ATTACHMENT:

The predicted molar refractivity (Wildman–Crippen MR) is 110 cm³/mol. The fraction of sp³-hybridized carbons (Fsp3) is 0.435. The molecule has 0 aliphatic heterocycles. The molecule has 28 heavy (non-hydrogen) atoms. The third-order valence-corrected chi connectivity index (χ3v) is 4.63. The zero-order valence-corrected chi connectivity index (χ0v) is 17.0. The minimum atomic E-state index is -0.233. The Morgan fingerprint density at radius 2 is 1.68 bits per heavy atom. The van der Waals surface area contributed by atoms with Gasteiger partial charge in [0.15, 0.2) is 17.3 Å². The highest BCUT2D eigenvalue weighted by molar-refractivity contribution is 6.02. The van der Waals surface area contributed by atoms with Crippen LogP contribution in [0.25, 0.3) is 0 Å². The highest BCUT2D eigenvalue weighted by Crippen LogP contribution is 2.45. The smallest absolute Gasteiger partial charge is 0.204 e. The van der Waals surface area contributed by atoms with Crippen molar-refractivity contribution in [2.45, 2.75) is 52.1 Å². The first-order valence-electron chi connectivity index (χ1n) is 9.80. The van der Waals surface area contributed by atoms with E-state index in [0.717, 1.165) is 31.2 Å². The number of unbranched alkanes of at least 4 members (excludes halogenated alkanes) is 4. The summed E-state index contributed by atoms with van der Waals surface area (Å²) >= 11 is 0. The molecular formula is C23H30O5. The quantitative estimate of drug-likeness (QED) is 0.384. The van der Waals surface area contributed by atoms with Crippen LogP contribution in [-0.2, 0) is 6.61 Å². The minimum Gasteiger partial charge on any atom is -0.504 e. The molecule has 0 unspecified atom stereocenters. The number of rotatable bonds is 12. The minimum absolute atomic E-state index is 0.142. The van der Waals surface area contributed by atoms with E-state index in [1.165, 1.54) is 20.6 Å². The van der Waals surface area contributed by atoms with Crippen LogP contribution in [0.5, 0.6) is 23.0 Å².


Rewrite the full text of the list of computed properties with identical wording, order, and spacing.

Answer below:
The predicted molar refractivity (Wildman–Crippen MR) is 110 cm³/mol. The fraction of sp³-hybridized carbons (Fsp3) is 0.435. The molecule has 0 aliphatic heterocycles. The molecule has 28 heavy (non-hydrogen) atoms. The third-order valence-corrected chi connectivity index (χ3v) is 4.63. The zero-order valence-corrected chi connectivity index (χ0v) is 17.0. The minimum atomic E-state index is -0.233. The Morgan fingerprint density at radius 2 is 1.68 bits per heavy atom. The van der Waals surface area contributed by atoms with Gasteiger partial charge in [0.15, 0.2) is 17.3 Å². The highest BCUT2D eigenvalue weighted by molar-refractivity contribution is 6.02. The van der Waals surface area contributed by atoms with Crippen LogP contribution in [0.25, 0.3) is 0 Å². The highest BCUT2D eigenvalue weighted by Crippen LogP contribution is 2.45. The smallest absolute Gasteiger partial charge is 0.204 e. The van der Waals surface area contributed by atoms with Crippen molar-refractivity contribution in [2.45, 2.75) is 52.1 Å². The first-order valence-electron chi connectivity index (χ1n) is 9.80. The van der Waals surface area contributed by atoms with E-state index in [0.717, 1.165) is 31.2 Å². The number of unbranched alkanes of at least 4 members (excludes halogenated alkanes) is 4. The summed E-state index contributed by atoms with van der Waals surface area (Å²) >= 11 is 0. The molecular formula is C23H30O5. The quantitative estimate of drug-likeness (QED) is 0.384. The van der Waals surface area contributed by atoms with Crippen LogP contribution in [-0.2, 0) is 6.61 Å². The minimum Gasteiger partial charge on any atom is -0.504 e. The molecule has 0 unspecified atom stereocenters. The number of rotatable bonds is 12. The minimum absolute atomic E-state index is 0.142. The van der Waals surface area contributed by atoms with E-state index in [1.165, 1.54) is 20.6 Å². The van der Waals surface area contributed by atoms with Crippen LogP contribution in [0.5, 0.6) is 23.0 Å².